Deferred revenue: Payment before service.
Accrued Revenue: Service before payment.
- A liability.
- Receiving payment before delivering goods.
- An obligation for the company.
It’s very easy. To calculate it, you first have to divide the total amount received by the number of months you agreed to deliver services. To understand this whole process, let’s have an unnamed revenue example. ABC company is a rental company that provides cars to its customers for rent for personal use. In the month of August, the company receives an advance payment of $10,000 from the client for 4 months’ rent. Now, the ABC Motor Company is bound to deliver the car to the customer for 4 months. In this scenario, the company will record the payment from the customer as a liability on its balance sheet.
Here the company receives an advance payment. Thus, it is unearned revenue. To record a journal entry for it, we will debit cash and credit unearned revenue under current liabilities.
Unearned Revenue Journal Entry
Now, after one month, the company has to first calculate its first month’s earned revenue. So, to calculate it, divide the total amount by months (10,000/ 4), and the adjusting entry would be:
Unearned Revenue Adjusting Entry
Then each month, the company will record its earned revenue in the same manner.
In Balance Sheet
Unearned revenue in the balance sheet is considered a liability as long as goods or services are not delivered. Hence, we record it as a liability on the balance sheet. How is it a liability? It is a liability as the company is obliged to provide services, liability is not always in the form of cash (you have to make payment). In this case, the company is liable to provide services for the amount which it has already received. Moreover, Once the goods are delivered to the customer, it becomes the earned revenue and will be transferred to the income statement.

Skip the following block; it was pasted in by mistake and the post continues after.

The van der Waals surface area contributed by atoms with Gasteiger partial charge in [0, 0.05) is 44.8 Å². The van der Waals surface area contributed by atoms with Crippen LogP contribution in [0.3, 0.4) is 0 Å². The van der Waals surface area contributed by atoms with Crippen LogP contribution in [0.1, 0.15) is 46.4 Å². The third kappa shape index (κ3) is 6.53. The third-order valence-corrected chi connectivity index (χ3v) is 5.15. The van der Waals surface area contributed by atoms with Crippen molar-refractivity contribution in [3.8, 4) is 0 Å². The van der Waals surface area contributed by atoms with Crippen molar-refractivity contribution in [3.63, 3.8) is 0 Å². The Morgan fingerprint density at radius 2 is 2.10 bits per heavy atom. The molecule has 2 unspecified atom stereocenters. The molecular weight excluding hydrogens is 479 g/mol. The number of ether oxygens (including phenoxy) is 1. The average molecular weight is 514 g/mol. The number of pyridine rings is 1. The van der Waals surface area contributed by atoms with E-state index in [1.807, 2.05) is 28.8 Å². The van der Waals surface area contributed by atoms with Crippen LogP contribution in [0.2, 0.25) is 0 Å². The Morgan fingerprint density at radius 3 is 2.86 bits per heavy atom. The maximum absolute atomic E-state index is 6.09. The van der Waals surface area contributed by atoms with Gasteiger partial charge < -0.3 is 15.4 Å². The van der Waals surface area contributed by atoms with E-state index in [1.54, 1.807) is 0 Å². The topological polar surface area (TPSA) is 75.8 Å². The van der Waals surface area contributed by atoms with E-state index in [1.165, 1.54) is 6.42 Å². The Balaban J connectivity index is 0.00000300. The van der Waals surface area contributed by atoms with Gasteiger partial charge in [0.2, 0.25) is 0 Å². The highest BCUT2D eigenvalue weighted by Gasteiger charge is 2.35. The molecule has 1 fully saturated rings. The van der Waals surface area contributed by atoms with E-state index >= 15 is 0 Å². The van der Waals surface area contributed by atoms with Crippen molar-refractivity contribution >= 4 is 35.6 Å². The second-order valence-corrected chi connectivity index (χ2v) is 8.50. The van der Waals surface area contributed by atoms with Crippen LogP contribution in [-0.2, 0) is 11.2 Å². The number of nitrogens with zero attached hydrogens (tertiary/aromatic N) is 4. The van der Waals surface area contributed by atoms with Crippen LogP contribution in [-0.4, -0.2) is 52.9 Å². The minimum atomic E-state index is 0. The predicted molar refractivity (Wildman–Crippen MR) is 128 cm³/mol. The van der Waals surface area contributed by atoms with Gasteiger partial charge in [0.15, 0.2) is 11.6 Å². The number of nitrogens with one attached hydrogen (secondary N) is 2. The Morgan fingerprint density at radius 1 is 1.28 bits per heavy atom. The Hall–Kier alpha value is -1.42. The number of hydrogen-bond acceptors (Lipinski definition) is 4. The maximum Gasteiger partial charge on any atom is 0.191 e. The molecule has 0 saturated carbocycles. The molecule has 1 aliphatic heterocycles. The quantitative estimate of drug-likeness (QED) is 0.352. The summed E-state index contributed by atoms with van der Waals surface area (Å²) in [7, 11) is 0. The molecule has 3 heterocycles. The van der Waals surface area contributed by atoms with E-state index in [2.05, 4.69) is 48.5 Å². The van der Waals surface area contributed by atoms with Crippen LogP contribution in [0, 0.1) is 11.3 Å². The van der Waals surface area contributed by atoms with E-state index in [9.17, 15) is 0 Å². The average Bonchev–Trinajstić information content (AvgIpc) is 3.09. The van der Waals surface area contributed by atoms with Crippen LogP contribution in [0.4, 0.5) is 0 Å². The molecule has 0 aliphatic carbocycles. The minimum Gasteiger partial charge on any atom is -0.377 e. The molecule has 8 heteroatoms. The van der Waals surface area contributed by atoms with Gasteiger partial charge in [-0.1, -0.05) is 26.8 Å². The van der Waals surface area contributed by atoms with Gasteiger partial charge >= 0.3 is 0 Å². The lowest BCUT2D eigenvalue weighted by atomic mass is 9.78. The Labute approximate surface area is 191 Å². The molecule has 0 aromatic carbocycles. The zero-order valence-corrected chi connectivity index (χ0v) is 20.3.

Unearned Revenue Vs Deferred Revenue
Are you looking for the answer to the question such as: What is unearned revenue? What is deferred revenue? and is there any difference between them? Let’s explore answers to these tricky questions.
Unearned revenue is also known as deferred revenue. In other words, it is another name given to deferred revenue. So, there is no difference between these two terms. Moreover, by hearing the term deferred revenue you may think twice, what is it? Yes? But the term unearned is very clear which is specifically referring to the revenue which is unearned. On the other hand, deferred means to postpone. So, deferred revenue means the revenue which you actually earn later- at some future date.
- Is unearned revenue a liability? Yes
- Unearned revenue Debit or credit? Credit
- Unearned revenue Is what type of account? Current Liability account.
- Formula? (Total amount/ No. of months)
Hira Aziz - Author
She is a Business Content writer and Management contributor at 12Manage.com, where she contributes a business article weekly. She has over 2 years of experience in writing about accounting, finance, and business.